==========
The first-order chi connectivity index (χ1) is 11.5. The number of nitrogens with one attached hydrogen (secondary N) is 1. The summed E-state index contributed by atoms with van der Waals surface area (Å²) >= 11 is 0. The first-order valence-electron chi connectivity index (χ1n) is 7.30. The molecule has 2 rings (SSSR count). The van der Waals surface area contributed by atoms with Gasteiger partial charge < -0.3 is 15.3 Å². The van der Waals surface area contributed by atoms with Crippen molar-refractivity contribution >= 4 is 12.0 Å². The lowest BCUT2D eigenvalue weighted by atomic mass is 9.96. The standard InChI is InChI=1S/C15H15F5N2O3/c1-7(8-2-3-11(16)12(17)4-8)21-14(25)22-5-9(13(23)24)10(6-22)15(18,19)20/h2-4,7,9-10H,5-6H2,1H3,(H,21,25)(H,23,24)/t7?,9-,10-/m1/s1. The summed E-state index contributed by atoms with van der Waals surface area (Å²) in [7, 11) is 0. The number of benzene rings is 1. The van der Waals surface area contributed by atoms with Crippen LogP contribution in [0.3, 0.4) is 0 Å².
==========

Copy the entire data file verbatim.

The first-order chi connectivity index (χ1) is 11.5. The number of nitrogens with one attached hydrogen (secondary N) is 1. The summed E-state index contributed by atoms with van der Waals surface area (Å²) >= 11 is 0. The first-order valence-electron chi connectivity index (χ1n) is 7.30. The molecule has 2 rings (SSSR count). The van der Waals surface area contributed by atoms with Gasteiger partial charge < -0.3 is 15.3 Å². The van der Waals surface area contributed by atoms with Crippen molar-refractivity contribution >= 4 is 12.0 Å². The lowest BCUT2D eigenvalue weighted by atomic mass is 9.96. The standard InChI is InChI=1S/C15H15F5N2O3/c1-7(8-2-3-11(16)12(17)4-8)21-14(25)22-5-9(13(23)24)10(6-22)15(18,19)20/h2-4,7,9-10H,5-6H2,1H3,(H,21,25)(H,23,24)/t7?,9-,10-/m1/s1. The summed E-state index contributed by atoms with van der Waals surface area (Å²) in [7, 11) is 0. The number of benzene rings is 1. The van der Waals surface area contributed by atoms with Crippen LogP contribution in [0.3, 0.4) is 0 Å².